Trade union leaders warn Starmer ‘don’t take our vote for granted’ in workers’ rights row

Matt Wrack, the president of the Trades Union Congress (TUC) has told The Independent that a crunch meeting has been arranged with Starmer over reports Labour’s workers rights policy document has ‘been watered down’

David Maddox
Political editor
Monday 06 May 2024 16:16 BST
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Keir Starmer reveals moment he considered quitting as Labour leader

Trade union leaders have warned Sir Keir Starmer that Labour cannot take their members’ votes for granted in the upcoming general election if promises of a new package on rights have been betrayed.

The warning is an ominous message for Sir Keir despite Labour’s successes in the local elections last week, amid claims the party may struggle to form a majority.

Splits have already emerged with some Labour voters either staying at home or backing alternative left-wing candidates over their leader’s support for Israel with the war in Gaza.

In an exclusive interview with The Independent, TUC president Matt Wrack, who is also general secretary of the Fire Brigades Union (FBU), revealed that he and other union leaders have arranged a crunch meeting with the Labour leader.

It follows reports that Labour has “watered down” a policy document on workers’ rights, denied strongly by the party.

Matt Wrack, new TUC president, is set to hold a crunch meeting with Keir Starmer
Matt Wrack, new TUC president, is set to hold a crunch meeting with Keir Starmer (PA)

Mr Wrack told The Independent that he had been involved in consultation to put the document together.

He said that at the meeting with Sir Keir to be held on 14 May, trade unions “will compare and contrast” the list of items they previously agreed with those that made it into the document. While he added that he has no reason to believe Labour has watered the policy document down, he has yet to see it himself.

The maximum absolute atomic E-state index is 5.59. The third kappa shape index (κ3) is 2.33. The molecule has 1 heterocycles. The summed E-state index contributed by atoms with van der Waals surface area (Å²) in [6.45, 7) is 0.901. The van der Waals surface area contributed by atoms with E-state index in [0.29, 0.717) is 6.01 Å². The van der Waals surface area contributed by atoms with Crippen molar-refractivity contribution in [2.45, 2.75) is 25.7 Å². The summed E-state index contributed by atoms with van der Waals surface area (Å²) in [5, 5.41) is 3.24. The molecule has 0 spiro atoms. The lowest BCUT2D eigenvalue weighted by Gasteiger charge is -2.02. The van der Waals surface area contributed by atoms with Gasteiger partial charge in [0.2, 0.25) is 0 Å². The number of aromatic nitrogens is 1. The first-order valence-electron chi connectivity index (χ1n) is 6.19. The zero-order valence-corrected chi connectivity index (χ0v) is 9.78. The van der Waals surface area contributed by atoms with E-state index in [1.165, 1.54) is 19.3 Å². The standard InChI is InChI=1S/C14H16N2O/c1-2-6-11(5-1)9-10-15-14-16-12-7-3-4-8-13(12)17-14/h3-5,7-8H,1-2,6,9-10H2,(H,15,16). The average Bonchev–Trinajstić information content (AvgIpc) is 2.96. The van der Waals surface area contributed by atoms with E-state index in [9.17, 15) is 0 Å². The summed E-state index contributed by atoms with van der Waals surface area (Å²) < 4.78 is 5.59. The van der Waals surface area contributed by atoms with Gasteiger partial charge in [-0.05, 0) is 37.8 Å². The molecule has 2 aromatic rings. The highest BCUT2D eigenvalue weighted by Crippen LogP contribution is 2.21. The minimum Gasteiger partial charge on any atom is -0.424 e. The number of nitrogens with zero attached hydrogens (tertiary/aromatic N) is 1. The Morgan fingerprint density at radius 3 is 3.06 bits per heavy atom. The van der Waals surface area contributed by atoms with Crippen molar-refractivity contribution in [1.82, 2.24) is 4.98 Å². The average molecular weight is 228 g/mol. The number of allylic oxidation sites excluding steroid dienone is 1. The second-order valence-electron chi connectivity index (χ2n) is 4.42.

Mr Wrack insisted that the repeal of the last two pieces of legislation brought in by the Tories – including the minimum service law restricting the ability to strike, as well as the minimum requirement of 50 per cent turnout – are “the basic requirements” of what he and other union leaders want.

He also noted that Labour had committed in conversations to agreeing on a more modern voting system which will allow for digital voting on industrial action – currently, it is restricted to postal votes.

Junior doctors on the picket line
Junior doctors on the picket line (PA)

He said: “My message [to Starmer] is that these changes will be extremely popular and vote winners.

“This is a great opportunity for the workers to turn back the tide a little bit on 40-odd years of anti-union and anti-worker legislation, which has tipped the balance in the workplace in favour of employers against the worker and is a factor in increasing inequality in workplaces also in wider society.

“On this issue, we've got a positive gain that we can explain to our members and the reasons I think its popularity has been commented on quite widely.”

Union leaders have had concerns over Labour’s commitment to the policies because others, including the plans for a green deal, being watered down ahead of the publication of an election manifesto.

But highlighting the danger of isolating union members, Mr Wrack warned: “Labour should not take our votes for granted.”

Strikes have become a potential dividing issue between the Tories and Labour after a series of unions in the NHS, transport network, government and even lawyers took industrial action.

Sir Keir had initially told Labour MPs not to join picket lines, but deputy leader Angela Rayner and shadow transport secretary Louise Haigh have been photographed with strikers.

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